Waitrose Sales Watch: Over at Waitrose the going was a bit tougher, but “the Great British Bake Off and Rugby World Cup teamed up” to deliver a sales increase of 2.1% (excluding petrol), which would be broadly flat LFL. Waitrose also had a high profile store opening last week, but the only comment is that “courses at our new cookery school, which forms part of our new branch in King’s Cross, are already in huge demand”. Over the last 8 weeks Waitrose sales are now running 1.3% up in gross terms, which would be nearly 1% down LFL.
BDO High Street Sales Tracker: this weekly High Street sales index of medium-sized Non-Food chains organised by the accountants BDO is an interesting guide to underlying Fashion trading momentum (ex-Online) and sales have been notably poor in recent weeks, despite weak comps. September has been generally better, but BDO has reported today that last week, w/e Sept 27th, slipped back again, with overall Fashion store LFL sales down by 1.7% (against a comp of -1.9% LFL last year). Total store LFL sales were down by 0.6% (including Lifestyle and Homewares retailers) and overall Non-Store/Online sales were only up by 11.8%.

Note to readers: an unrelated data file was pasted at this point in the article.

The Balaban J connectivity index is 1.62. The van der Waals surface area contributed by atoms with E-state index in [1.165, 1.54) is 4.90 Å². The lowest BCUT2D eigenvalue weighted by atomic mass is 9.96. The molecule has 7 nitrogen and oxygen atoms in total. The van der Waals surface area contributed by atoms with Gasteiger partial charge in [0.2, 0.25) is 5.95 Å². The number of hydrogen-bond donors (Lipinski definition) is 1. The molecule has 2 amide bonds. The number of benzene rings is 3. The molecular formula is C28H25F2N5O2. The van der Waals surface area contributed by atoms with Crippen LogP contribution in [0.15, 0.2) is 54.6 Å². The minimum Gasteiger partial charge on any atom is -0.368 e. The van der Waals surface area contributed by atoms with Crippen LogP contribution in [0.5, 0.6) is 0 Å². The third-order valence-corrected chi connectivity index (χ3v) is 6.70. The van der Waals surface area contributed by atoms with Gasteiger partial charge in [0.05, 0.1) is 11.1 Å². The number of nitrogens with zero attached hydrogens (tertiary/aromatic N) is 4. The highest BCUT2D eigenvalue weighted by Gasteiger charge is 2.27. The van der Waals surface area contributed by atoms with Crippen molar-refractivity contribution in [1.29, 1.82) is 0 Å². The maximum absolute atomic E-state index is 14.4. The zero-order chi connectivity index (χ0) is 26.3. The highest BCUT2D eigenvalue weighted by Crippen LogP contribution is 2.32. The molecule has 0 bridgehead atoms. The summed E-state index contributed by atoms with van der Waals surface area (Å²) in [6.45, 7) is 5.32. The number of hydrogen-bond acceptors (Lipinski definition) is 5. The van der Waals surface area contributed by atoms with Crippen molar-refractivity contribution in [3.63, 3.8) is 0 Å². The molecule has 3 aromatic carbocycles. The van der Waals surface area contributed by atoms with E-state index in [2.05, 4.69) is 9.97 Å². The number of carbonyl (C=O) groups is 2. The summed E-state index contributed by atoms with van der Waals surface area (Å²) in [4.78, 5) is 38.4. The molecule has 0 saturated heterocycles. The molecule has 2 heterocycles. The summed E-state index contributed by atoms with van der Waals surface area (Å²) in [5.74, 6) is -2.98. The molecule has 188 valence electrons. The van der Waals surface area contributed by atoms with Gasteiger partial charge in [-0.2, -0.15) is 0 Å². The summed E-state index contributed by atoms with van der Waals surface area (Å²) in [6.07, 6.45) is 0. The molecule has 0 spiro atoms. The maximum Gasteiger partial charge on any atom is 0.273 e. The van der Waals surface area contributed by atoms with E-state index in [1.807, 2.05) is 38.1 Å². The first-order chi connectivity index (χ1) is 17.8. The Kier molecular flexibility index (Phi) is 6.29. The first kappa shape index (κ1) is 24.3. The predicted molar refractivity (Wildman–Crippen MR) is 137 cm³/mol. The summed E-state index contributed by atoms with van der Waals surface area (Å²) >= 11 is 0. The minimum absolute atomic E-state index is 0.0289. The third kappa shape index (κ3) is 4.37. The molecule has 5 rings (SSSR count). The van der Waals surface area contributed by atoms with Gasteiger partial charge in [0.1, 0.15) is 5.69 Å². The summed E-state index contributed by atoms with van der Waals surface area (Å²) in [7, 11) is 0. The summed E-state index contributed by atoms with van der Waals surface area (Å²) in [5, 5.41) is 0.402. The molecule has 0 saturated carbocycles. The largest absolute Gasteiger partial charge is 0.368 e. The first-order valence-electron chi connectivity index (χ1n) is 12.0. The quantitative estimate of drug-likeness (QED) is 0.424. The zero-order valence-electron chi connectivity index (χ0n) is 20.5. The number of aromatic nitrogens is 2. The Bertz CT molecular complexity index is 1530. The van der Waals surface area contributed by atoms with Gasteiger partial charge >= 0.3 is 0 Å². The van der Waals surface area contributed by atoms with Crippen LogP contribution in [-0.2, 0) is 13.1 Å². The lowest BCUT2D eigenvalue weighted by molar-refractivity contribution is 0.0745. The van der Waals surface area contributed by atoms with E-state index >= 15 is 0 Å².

News Flow Next Week: The big event next week is the Tesco interims on Wednesday, but Tuesday brings a Greggs trading update and the Ted Baker interims, whilst the DFS interims are on Thursday.
Nick Bubb – firstname.lastname@example.org
This was produced for distribution yesterday afternoon: So the trading day is grinding to a close. We’re another day older but are we any wiser? After a day of intensive head-scratching, pen flipping and gossip, we have been considering the following:
Stonegate IPO possible early next year:
• An IPO as the preferred exit route for owner TDR Capital.
• The latter has been patient in that it set up what is now the fourth largest managed pub company in the UK in 2010 in order to acquire 333 wet-led pubs from M&B.
• The estate now comprises around 665 pubs across the country and encompasses brands such as The Slug & Lettuce, Yates’s, The Living Room, Scream & others.
• When it comes to an exit, however, much will depend on 1) the projected growth profile (for a group of relatively well-capitalised wet-led units in a competitive market and 2) the price.
• At the moment, we have limited visibility on 1 as there are few wet-led peer companies and we don’t know 2.
• So, at the moment, we’re in something of a holding pattern. The Times yesterday quoted Simon Longbottom, the Stonegate chief executive, as saying that no decision had yet been taken on an IPO. He added ‘we’re really ambitious and we’re going to grow whatever our ownership structure.’
Convenience stores, topping out?
• Convenience stores, along with online, have been the two main growth areas of a beleaguered UK grocery market in recent years, with Sainsbury’s and Tesco leading the expansion.